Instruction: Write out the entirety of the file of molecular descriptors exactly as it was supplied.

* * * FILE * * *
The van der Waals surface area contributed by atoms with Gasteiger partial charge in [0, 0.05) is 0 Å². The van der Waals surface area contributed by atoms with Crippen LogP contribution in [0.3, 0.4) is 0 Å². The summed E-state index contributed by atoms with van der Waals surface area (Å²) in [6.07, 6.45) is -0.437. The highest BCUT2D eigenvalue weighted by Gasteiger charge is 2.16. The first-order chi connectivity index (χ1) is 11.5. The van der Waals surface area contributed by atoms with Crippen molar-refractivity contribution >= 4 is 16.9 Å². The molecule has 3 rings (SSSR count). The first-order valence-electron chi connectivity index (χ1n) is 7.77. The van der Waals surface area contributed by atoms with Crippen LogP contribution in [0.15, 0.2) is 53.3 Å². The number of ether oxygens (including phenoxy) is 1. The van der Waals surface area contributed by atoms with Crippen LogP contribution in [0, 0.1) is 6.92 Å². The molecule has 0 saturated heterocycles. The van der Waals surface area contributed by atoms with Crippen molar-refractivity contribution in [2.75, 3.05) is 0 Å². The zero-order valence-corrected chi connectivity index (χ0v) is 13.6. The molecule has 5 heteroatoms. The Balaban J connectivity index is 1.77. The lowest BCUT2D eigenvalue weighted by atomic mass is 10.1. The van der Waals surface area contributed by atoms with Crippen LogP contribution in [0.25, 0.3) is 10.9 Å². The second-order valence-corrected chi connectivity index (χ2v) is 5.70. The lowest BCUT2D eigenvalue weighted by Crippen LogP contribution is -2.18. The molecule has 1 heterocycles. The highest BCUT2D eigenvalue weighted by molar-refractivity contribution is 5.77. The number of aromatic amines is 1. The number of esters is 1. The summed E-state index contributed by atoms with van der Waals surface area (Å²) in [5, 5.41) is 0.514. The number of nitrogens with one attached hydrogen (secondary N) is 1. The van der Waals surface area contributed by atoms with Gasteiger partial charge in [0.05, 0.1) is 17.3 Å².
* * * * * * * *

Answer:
The van der Waals surface area contributed by atoms with Gasteiger partial charge in [0, 0.05) is 0 Å². The van der Waals surface area contributed by atoms with Crippen LogP contribution in [0.3, 0.4) is 0 Å². The summed E-state index contributed by atoms with van der Waals surface area (Å²) in [6.07, 6.45) is -0.437. The highest BCUT2D eigenvalue weighted by Gasteiger charge is 2.16. The first-order chi connectivity index (χ1) is 11.5. The van der Waals surface area contributed by atoms with Crippen molar-refractivity contribution >= 4 is 16.9 Å². The molecule has 3 rings (SSSR count). The first-order valence-electron chi connectivity index (χ1n) is 7.77. The van der Waals surface area contributed by atoms with Crippen LogP contribution in [0.15, 0.2) is 53.3 Å². The number of ether oxygens (including phenoxy) is 1. The van der Waals surface area contributed by atoms with Crippen LogP contribution in [0, 0.1) is 6.92 Å². The molecule has 0 saturated heterocycles. The van der Waals surface area contributed by atoms with Crippen molar-refractivity contribution in [2.75, 3.05) is 0 Å². The zero-order valence-corrected chi connectivity index (χ0v) is 13.6. The molecule has 5 heteroatoms. The Balaban J connectivity index is 1.77. The lowest BCUT2D eigenvalue weighted by atomic mass is 10.1. The van der Waals surface area contributed by atoms with Crippen LogP contribution in [0.25, 0.3) is 10.9 Å². The second-order valence-corrected chi connectivity index (χ2v) is 5.70. The lowest BCUT2D eigenvalue weighted by Crippen LogP contribution is -2.18. The molecule has 1 heterocycles. The highest BCUT2D eigenvalue weighted by molar-refractivity contribution is 5.77. The number of aromatic amines is 1. The number of esters is 1. The summed E-state index contributed by atoms with van der Waals surface area (Å²) in [5, 5.41) is 0.514. The number of nitrogens with one attached hydrogen (secondary N) is 1. The van der Waals surface area contributed by atoms with Gasteiger partial charge in [0.05, 0.1) is 17.3 Å².